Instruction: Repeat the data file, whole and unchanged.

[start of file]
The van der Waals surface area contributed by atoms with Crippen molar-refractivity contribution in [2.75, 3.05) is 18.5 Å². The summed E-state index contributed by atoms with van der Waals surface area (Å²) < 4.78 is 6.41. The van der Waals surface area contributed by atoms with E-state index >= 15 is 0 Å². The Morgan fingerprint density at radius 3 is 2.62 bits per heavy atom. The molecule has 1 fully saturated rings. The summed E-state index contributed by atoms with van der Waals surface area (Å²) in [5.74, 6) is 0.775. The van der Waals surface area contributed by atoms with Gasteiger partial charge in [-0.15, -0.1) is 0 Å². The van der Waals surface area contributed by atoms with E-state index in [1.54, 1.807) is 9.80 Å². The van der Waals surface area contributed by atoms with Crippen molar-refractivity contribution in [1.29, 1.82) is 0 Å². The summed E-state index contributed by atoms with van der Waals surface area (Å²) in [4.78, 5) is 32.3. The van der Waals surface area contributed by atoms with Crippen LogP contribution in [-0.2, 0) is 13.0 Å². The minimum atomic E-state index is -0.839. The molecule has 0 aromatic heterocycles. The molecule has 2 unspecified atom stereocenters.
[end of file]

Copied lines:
The van der Waals surface area contributed by atoms with Crippen molar-refractivity contribution in [2.75, 3.05) is 18.5 Å². The summed E-state index contributed by atoms with van der Waals surface area (Å²) < 4.78 is 6.41. The van der Waals surface area contributed by atoms with E-state index >= 15 is 0 Å². The Morgan fingerprint density at radius 3 is 2.62 bits per heavy atom. The molecule has 1 fully saturated rings. The summed E-state index contributed by atoms with van der Waals surface area (Å²) in [5.74, 6) is 0.775. The van der Waals surface area contributed by atoms with Gasteiger partial charge in [-0.15, -0.1) is 0 Å². The van der Waals surface area contributed by atoms with E-state index in [1.54, 1.807) is 9.80 Å². The van der Waals surface area contributed by atoms with Crippen molar-refractivity contribution in [1.29, 1.82) is 0 Å². The summed E-state index contributed by atoms with van der Waals surface area (Å²) in [4.78, 5) is 32.3. The van der Waals surface area contributed by atoms with Crippen LogP contribution in [-0.2, 0) is 13.0 Å². The minimum atomic E-state index is -0.839. The molecule has 0 aromatic heterocycles. The molecule has 2 unspecified atom stereocenters.